In his superb tome Keep Watching the Skies!, film historian Bill Warren writes. “It’s an uninteresting variation on the Jekyll and Hyde theme, with almost nothing to recommend it.” Warren also points out something that struck me as well: The Neanderthal Man seems “anachronistic, existing in an isolated stylistic bubble”. This goes for both the script and the direction. This kind of story was B-movie fodder for the late thirties and the early forties — a troubling time in history when horror movies were exploring the darkness inside. The fifties in Hollywood, on the other hand, was all about external threats to the American way of life — be it nuclear radiation or a Soviet invasion. But The Neanderthal Man is basically just another wolf man or ape man movie coming ten years too late to the party. The visual style follows the old expressionist palette, the small town and deep woods evoking the misty forests and gothic European villages of yesteryear, painted with dark shadows and stark contrasts. And while there is nothing wrong with revisiting themes and styles of the past, there is little point in doing so unless there is a purpose to it. But there is little purpose in Pollexfen and Wisberg’s script, as it just re-treads the familiar path, ending up in he exact same spot as all its predecessors.
Few online critics warm up to The Neanderthal Man. Mark Cole at Rivets on the Poster writes: “once you figure out this is Jekyll and Hyde, there really isn’t much more to it”. Derek Winnert calls it a “disappointing, grungy-looking, low-everything regulation mad scientist chiller”, giving it 1/5 stars. Dave Sindelar at Fantastic Movie Musings and Ramblings says: “This is definitely not a high point in fantastic cinema”. And the late great Gary Loggins at Cracked Rear Viewer called it a “totally unlikeable turkey”.
Now, this is not the worst film I’ve ever seen. It’s got a few decent performances in it, it has a couple of nice moments, it has short flashes of quality production, and there’s an overall feeling this might have been a halfway decent B reel, had it just had a little more time and money. It’s a run-of-the-mill forties B-schlocker — and it’s actually better than some of the stuff turned out in its subgenre’s heyday, such as The Mad Monster (1942, review) or The Ape Man (1943, review). But a bit like the 1940 Boris Karloff vehicle The Ape (1940, review), it leaves you wondering why anyone bothered to make it. Perhaps Pollexfen and Wisberg hoped that the 1952 re-release of King Kong might spark a new ape man craze, or perhaps they were inspired by recent speculations in the press about an abominable snowman in the Himalayas. Whatever the case, it is a film out of place and out of time, and it doesn’t help that it’s badly written, designed and directed, and for the most part badly acted. It’s not offensively bad, it’s just completely pointless.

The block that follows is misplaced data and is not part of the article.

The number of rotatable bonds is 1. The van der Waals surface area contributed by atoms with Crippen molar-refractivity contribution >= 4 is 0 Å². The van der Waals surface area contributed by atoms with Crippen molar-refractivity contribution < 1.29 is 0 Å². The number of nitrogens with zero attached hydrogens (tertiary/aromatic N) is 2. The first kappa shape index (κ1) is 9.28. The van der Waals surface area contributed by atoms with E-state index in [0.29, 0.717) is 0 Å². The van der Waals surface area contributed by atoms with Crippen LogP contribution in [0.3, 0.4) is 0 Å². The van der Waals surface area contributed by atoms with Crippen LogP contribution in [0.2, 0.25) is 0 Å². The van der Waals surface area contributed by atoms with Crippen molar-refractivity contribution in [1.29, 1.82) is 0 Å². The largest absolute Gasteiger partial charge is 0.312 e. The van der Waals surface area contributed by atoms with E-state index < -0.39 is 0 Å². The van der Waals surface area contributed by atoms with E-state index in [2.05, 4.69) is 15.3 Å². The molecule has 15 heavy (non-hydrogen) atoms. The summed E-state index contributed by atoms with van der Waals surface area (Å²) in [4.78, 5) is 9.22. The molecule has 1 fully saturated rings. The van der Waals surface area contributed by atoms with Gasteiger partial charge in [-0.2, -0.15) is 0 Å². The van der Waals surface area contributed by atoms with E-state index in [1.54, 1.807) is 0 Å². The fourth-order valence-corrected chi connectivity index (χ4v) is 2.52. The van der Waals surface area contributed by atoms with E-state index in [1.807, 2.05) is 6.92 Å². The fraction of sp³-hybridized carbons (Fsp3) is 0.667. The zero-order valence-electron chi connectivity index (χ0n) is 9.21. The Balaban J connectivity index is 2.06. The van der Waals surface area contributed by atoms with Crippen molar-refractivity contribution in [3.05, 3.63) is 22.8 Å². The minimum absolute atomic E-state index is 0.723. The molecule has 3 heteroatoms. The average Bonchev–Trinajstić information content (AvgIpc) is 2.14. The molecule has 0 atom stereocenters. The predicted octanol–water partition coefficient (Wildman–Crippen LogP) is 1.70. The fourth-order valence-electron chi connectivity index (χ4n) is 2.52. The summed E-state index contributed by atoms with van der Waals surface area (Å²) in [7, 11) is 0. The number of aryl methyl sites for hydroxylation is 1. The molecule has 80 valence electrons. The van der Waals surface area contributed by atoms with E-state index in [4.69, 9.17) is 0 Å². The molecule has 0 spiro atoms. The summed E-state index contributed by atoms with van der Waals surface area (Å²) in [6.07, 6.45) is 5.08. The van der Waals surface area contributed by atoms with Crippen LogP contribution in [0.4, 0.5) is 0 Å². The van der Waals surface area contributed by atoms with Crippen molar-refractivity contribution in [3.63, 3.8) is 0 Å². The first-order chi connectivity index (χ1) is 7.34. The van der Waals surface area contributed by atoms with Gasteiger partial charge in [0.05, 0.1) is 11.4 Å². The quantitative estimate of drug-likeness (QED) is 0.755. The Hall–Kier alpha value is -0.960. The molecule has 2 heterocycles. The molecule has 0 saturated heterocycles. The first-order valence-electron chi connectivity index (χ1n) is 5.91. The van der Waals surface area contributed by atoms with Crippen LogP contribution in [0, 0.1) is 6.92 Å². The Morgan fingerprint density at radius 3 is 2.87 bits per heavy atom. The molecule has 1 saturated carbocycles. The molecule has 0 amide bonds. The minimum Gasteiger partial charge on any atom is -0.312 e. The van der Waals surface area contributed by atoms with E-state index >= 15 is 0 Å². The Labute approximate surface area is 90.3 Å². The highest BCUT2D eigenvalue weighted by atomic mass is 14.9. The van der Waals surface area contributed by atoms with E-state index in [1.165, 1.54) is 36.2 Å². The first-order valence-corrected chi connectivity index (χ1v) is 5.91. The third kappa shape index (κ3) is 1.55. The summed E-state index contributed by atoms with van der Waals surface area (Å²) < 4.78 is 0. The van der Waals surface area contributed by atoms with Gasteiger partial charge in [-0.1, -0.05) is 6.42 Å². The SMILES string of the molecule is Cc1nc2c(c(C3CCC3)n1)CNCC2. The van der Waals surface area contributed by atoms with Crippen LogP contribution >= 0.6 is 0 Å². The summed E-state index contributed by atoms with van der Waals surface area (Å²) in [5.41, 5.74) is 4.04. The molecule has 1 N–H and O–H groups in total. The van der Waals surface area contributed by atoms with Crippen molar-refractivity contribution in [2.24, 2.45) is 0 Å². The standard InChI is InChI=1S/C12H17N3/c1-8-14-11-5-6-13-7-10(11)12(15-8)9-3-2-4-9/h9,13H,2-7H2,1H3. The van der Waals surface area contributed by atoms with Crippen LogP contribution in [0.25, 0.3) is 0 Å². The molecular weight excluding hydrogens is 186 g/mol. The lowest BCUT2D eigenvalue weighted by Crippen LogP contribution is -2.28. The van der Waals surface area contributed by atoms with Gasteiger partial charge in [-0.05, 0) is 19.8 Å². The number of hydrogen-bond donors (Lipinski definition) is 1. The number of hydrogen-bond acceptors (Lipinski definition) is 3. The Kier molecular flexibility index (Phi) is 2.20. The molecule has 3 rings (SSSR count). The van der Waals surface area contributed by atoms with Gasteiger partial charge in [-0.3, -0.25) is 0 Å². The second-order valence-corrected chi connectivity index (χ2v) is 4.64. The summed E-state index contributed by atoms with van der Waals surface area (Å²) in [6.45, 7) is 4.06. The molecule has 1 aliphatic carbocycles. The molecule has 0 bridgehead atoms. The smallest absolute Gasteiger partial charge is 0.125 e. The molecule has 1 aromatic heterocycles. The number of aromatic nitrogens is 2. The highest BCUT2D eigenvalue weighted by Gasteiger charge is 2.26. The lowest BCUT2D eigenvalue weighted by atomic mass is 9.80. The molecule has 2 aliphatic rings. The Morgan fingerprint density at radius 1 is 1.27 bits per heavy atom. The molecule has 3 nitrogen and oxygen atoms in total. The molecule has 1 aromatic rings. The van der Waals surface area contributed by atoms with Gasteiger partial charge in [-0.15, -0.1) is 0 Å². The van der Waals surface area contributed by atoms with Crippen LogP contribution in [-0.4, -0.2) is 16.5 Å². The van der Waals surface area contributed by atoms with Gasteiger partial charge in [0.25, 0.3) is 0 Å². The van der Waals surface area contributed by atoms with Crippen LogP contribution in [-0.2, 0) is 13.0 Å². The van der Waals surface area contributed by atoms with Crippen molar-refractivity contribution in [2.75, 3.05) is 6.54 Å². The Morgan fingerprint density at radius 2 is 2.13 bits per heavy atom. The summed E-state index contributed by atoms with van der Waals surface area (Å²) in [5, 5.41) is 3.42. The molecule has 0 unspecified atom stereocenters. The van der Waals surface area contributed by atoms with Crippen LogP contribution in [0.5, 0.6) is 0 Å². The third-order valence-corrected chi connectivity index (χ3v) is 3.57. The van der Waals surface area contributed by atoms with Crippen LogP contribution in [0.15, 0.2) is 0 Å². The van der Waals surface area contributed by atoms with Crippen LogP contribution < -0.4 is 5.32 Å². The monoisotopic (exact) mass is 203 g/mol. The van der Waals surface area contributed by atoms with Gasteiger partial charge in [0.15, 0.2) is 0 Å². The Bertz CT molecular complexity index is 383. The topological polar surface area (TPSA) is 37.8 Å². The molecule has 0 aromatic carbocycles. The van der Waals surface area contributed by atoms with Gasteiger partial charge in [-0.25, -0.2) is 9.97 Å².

Director E.A. Dupont worked as a film critic for many years in Germany before he became a playwrite and screenwriter in 1916. He directed over 25 short or feature films before he got his big breakthrough in 1925 with Varieté, a sexually charged murder thriller based in the circus world, that displayed Dupont’s prodigal work with ”unhinged camera”. He and master cinematographer Karl Freund came up with solutions that allowed the audience to follow the proceedings through the eyes of trapeze artists, flying high above the audience. The revolutionary camera work and the fast-paced editing made the film an international sensation, and Dupont was noticed by Univeral’s boss Carl Laemmle, who invited him over. His B movie for Universal was a flop, however, and he then relocated to Great Britain, where he proceeded to make yet another highly regarded classic, the sexually tinged, expressionistic and visually innovative Moulin Rouge (1928). He yet made another highly regarded film, Piccadilly, in 1929, starring the Chinese American movie star Anna May Wong, who had relocated to Britain after she got tired of playing sultry servant girls in Hollywood. Wong was an amazing screen presence, and would she be alive today, she would most certainly be one of the biggest movie stars on the planet. But, alas, the racial attitude at the times, especially in Hollywood, were against her. Dupont’s final big film in England was Atlantic (1929), a lavish extravaganza, based on the sinking of the Titanic, and sometimes counted as the first ”German” talkie, although it was made in Britain. The movie was a financial disaster, and Dupont was then relegated to smaller movies in Germany, Britain and France, until he decided to have another go in Los Angeles.